In the morning, we made our way along increasingly rough roads and past military checkpoints that provided escorts for tour buses on the road out to the ruins at Caracol; A convoy would leave from these outposts, really nothing more than houses in the jungle where a couple Belizean troops were stationed, at 9:00 am every morning, but James and Angela were able to convince them we knew what we were doing.


Remember, the Land Rover’s are right-hand drive…




“One of these kids does not belong here…”


James: “I think it’s driveable…” The route to an elusive “Bird Tower” turned out to be hike.



Huge ant hills. I think I disguised my hysterical tears and Palenque flashbacks pretty well…


Mahogany tree. I wonder if it and my Martin D-18 are cousins?


Superhighway cleared by ants.


The landscape changed from pine forest to jungle as we approached the Chiquibul National Park. Around 1:00, we arrived at Cuevas Camp, a research facility designed to house visiting scientists studying the diverse and plentiful flora and fauna of the area. James and Angela quizzed the director on remote jungle trails in the area, and after lunch, we decided to take the Land Rovers down a 2 mile track towards a river. James’ had eyes lit up the moment the director said it wasn’t accessible by vehicle. Ann opted to stay behind in the large, peaceful meadow at Cuevas Camp, while I jumped at the opportunity to play Indiana Jones and ride in the badass Defenders.





I swapped back and forth between the passenger seats of the two right-hand drive Land Rovers, having offered to take some video for them using my helmet cam with a suction mount and the HD on our point-and-shoot camera. Parker sat happily in a back seat, glued to “Alvin & The Chimpunks: The Squeakuel,” desensitized to the adventure unfolding through the windshield. After a quarter mile or so, progress slowed as the track turned muddy and frequent stops were required to machete low hanging vines, about an inch thick and incredibly strong. Next thing we knew, one such vine had reached down and torn the rear roof tent off the second truck; We’d have to pick it up on the way back.


As we pushed on, the jungle continued to close in around us. At times, I’d completely lose the track, but James and Angela ably navigated the brutish Land Rovers through each obstacle. This was the real thing; We were exploring roads rarely if ever driven through dense jungle in Belize. Amazing.




A check of the clock and the increasing challenge of the trail and the decision was made to head back to camp. As you might expect, that’s when the lead truck got stuck in the mud. Not to worry; NoLimitX’s vehicles are fully equipped, and a dynamic recovery strap was produced, secured to the trailing truck and the extraction was performed. When the lead truck again lost traction, this time because of the deepening ruts we’d created on the way in, James positioned a set of MaxTrax, rigid orange plastic panels molded with traction-yielding nibs and protrusions, and we navigated his mud-caked tires onto them. The tires bit when they reached them, and we were through the obstacle.




By now it was 5:00 pm, and we were making time back towards Cuevas Camp, wondering if Ann might have started making dinner yet. Angela and I were in the lead truck, narrating the terrain ahead to each other - “Looks a little loose ahead, stay left, watch that vine.” – when we found “rutzilla,” a 2 foot deep track we’d left on the way in. We tried to stay high but the mud-caked tires slid right and the gravitational pull of the rut dragged us in, leaving the truck at a precarious lean. After some “colorful constructive criticism” from James, we started the recovery, though this one would be a little more complicated; Angela’s truck didn’t have rear recovery points since it would usually be pulled from the front by the lead truck. Of course, it did have a winch, and James fixed a strap to a strategic tree as the daylight started to fade. The torquey pull of the electric winch could overcome even the thickest mud, but progress was slow before all four wheels were on the same level, and we could proceed. Angela did an excellent job of concealing her glee when James was also unable to avoid the rut and became similarly tipped; I thought it best to stay diplomatic and agree that our slide could have torn up the safe line so much that there was no way to avoid it. Only the jaguars watching from the underbrush, licking their chops as they called dibs on each of us, know for sure…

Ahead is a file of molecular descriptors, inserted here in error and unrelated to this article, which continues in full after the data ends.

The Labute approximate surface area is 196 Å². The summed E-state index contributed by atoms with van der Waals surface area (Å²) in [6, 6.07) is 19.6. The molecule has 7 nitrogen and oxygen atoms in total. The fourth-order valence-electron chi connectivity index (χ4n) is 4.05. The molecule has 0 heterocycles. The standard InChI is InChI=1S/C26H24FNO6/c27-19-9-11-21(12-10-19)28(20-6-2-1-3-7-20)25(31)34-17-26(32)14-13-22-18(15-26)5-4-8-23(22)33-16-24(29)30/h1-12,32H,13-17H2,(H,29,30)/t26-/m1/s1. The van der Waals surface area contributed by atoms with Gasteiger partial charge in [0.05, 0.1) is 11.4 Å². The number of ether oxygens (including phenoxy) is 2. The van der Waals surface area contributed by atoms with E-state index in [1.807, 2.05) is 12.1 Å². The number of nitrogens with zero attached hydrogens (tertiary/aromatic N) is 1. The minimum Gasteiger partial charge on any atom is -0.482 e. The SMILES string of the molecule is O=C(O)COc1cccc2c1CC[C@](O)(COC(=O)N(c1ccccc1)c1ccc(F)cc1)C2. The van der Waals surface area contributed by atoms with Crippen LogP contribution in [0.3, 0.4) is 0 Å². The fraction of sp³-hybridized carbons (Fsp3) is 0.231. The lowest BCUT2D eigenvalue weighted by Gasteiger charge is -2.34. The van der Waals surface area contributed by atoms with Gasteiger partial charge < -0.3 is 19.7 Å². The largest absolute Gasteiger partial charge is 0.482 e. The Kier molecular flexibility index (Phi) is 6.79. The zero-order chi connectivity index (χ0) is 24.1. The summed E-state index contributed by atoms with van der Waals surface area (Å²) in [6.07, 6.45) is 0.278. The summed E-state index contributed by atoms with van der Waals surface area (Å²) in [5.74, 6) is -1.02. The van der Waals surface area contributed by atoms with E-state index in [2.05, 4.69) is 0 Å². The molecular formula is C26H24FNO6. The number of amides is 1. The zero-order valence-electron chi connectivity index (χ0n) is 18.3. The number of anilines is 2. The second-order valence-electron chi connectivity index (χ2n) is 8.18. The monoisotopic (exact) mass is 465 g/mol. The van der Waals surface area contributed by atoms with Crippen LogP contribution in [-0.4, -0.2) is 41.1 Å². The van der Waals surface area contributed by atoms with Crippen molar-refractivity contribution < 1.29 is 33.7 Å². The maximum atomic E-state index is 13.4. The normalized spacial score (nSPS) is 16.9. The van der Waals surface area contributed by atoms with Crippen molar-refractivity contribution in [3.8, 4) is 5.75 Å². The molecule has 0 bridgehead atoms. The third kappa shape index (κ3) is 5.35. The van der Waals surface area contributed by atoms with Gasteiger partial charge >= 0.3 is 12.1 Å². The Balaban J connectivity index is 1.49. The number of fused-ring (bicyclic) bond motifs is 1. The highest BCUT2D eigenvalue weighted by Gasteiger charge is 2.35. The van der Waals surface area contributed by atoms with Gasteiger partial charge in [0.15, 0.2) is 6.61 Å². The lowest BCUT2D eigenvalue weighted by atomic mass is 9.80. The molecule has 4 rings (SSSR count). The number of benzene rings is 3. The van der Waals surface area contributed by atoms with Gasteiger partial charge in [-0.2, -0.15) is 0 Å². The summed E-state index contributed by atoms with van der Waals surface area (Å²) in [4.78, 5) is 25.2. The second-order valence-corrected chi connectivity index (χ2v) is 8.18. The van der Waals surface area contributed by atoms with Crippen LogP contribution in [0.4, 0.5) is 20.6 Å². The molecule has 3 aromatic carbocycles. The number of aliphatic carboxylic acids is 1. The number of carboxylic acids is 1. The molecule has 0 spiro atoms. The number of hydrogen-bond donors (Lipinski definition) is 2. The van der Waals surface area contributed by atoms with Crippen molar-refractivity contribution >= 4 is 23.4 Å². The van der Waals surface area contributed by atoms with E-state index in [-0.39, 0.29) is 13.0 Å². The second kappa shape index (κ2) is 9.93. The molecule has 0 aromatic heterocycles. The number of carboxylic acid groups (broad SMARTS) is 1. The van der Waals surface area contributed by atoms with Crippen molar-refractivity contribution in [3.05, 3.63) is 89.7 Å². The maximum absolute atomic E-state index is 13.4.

Darkness fell hard on the dense jungle, not particularly permeable to light even during the day, as we rescued the second vehicle from the pit of despair. By this time, we knew we had everything under control and were still enjoying the jungle outing, but I began to think of Ann back in camp, watching the sun go down with thoughts turning to how much those pretty trucks might appeal to well-armed, 12-year-old Xateros. She was pretty relieved when we emerged from the jungle, off-road lights blaring and diesel engines purring with quite a story to tell.



Hopefully James and Angela will be able to use some of the video I shot, but here’s a little movie of the trip from my perspective…

The next morning, after exploring a huge cave, the source of Cuevas Camp’s name, we unraveled our adventure, moving from the jungle back into pine forests and waterfalls.




Following the two Land Rovers, we saw a hand extend out of the front truck and point towards the sky. Tracking it, we saw the bright red and blue birds keeping pace with our convoy. I quickly grabbed the camera, turned it on and switched it to video, and perfectly framed the two NoLimit X trucks traveling the remote jungle road beneath the wings of two wild scarlet macaws. The step I had forgotten was to hit “Record.”



We made a lunch stop at the Rio On Pools and swam between the cool tubs of water. Ann and I crossed a larger pool and climbed onto the rocks at the far end. As we looked back across, we saw ripples appearing in our tracks; Then they expanded to cover the entire pool. After eliminating the possibility of piranha, the rain reached us. Standing in full sun, we looked skyward as huge drops of water emerged from the dark cloud above and grew bigger as they hurled towards us. Fifteen seconds later, we were drenched in blinding, tropical rain while the sun shined around us. Didn’t bother us much; We couldn’t get any wetter.


The trip into the jungle with NoLimitX was an unexpected surprise and blew away the preconception that Belize is all about the Cayes. We had a great time with James, Angela and Parker; We parted with simply a “We’ll see ya soon,” knowing that we’ll all do what we can to have our paths cross again in the future. Who knows? We might need to consult with them on building a beachfront safari lodge.